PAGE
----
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My Lord, Sobots trosie si I THANK your lordship. very much for your kind and fol. 62, comfortable letter, which I hope will be followed at library. hand with another of more assurance. is confess this very delay hath gone so near me, as it hath almost overthrown my health ; for the good memory of my father, the al

er degree of liance I stand in to my lord Treasurer, your lordship's so signalled and declared favour, the honourable tęsti. mony laboured, and in sort offered by my lords the judges and the master of the rolls elect * ; that I was voiced + Sir

Thowith great expectation, and, though I say?

myself, ton.

Egerwith the wishes of most men, to the higher place That of that I am a man, that the queen hath already done aeraty

general. for; and that princes, especially her majesty, love to make an end where they begin ; and then add hereunto the obscureness and man

exceptions to my competitors: when I say I revolve all this, I cannot but conclude with myself, that no man ever read a more exquisite disgrace; and therefore truly, my lord, I was determined, if her majesty to do. My nature can take no evil ply; but I will, by God's assistance, my fortune,

ton.

with this disgrace of

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and yet with that comfort of the good opinion of so many honourable and worthy persons, retire myself with a couple of men to Cambridge,and there spendmy life in my studies and contemplations without looking back. I humbly pray your lordship to pardon me for troubling you with my melancholy. For the matter itself, I commend it to your love ; only pray y

I

you communicate afresh this day with my lord Treasurer and Sir Robert Cecil ; and if you esteem my fortune, remember the point of precedency. The objections to my competitors your lordship, knoweth partly. I pray spare them not, not over the queen, but to the great ones, to shew your confidence, and to work their distrust. Thus longing exceedingly to exchange troubling your lordship with serving you, I rest

ITAITOTOOL

Your Lordship's,

in most intire and faithful service, Tabor mij voor

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* Among the papers of Antony Bacon, Esq. vol. IV. fol. 12%, in the Lam.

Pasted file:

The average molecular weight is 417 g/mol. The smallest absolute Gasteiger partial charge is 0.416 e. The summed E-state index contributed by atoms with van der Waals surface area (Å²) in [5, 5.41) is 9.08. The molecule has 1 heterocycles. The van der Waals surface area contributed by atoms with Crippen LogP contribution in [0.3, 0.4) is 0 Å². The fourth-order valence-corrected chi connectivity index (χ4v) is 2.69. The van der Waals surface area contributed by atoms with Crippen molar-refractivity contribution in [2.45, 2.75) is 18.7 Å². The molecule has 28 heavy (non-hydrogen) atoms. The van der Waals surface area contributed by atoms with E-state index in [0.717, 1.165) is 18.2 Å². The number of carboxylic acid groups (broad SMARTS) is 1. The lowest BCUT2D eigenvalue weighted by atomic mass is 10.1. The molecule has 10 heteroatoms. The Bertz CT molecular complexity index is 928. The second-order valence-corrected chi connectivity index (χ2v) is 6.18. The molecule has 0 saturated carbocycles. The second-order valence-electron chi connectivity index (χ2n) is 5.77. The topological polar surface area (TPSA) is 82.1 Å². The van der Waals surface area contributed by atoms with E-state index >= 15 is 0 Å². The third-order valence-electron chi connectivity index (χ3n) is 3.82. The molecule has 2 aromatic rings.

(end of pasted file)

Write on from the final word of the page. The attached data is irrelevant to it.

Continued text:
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I humbly pray your lordship I may hear from you some time this day.

STÖ Jorge 30th of March, 1594.

al mom hoge

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MR. FRANCIS BACON TO SIR ROBERT CECIL*

My most honourable good Cousin,
Your honour in your wisdom doth well perceive, that

my access at this time is grown desperate in regard beth libra- of the hard terms, that as well the earl of Essex as

Mr. Vice-chamberlain, who were been the means thereof, stand in with her majesty, according to their occasions. And therefore I am only to stay upon that point of delaying and preserving the matter intire till a better constellation; which, as it is not hard, as I conceive, considering the French business and the instant progress, &c. so I commend in special to you the care, who in sort assured me thereof, and upon whom now, in my lord of Essex's absence, I have only to rely; and, if it be needful, I

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humbly pray you to move my lord your father to lay his hand to the same delay. And so

. And so I wish

wish you all increase of honour.

Your Honour's poor kinsman
to in faithful service and duty,

FRANCIS BACON.

From Gray's-Inn, this Ist of May, 1594.

SIR ROBERT CECIL'S ANSWER*.

Among the papers of Antony Bacon, Esq.

IV.

beth library.

Cousin I do think nothing cut the throat more of your pre- fol. 122, in sent access than the earl's being somewhat troubled the Lamat this time. For the delaying I think it not hard, neither shall there want my best endeavour to make it easy, of which I hope you shall not need to doubt by the judgment, which I gather of divers circumstances confirming my opinion. I protest I suffer with you in mind, that you are thus gravelled; but time will founder all your competitors, and set you on your feet, or else I have little understanding.

EARL OF ESSEX TO MR. FRANCIS BACONT:

+ Ibid. fol.

122.

1 WROTE not too

SIR,

till I had had a second conference with the queen, because the first was spent only in compliments : she in the beginning excepted all business: this day she hath seen me again. After I had followed her humour in talking of those things, which she would entertain me with, I told her, in my

absence I had written to Sir Robert Cecil, to solicit her to call you to that place, to which all the world had named you, and being now here, I must follow it myself; for I know what service I should do her in procuring you the place; and she knew not how great a comfort I should take in it. Her answer in playing just was, that she came not to me for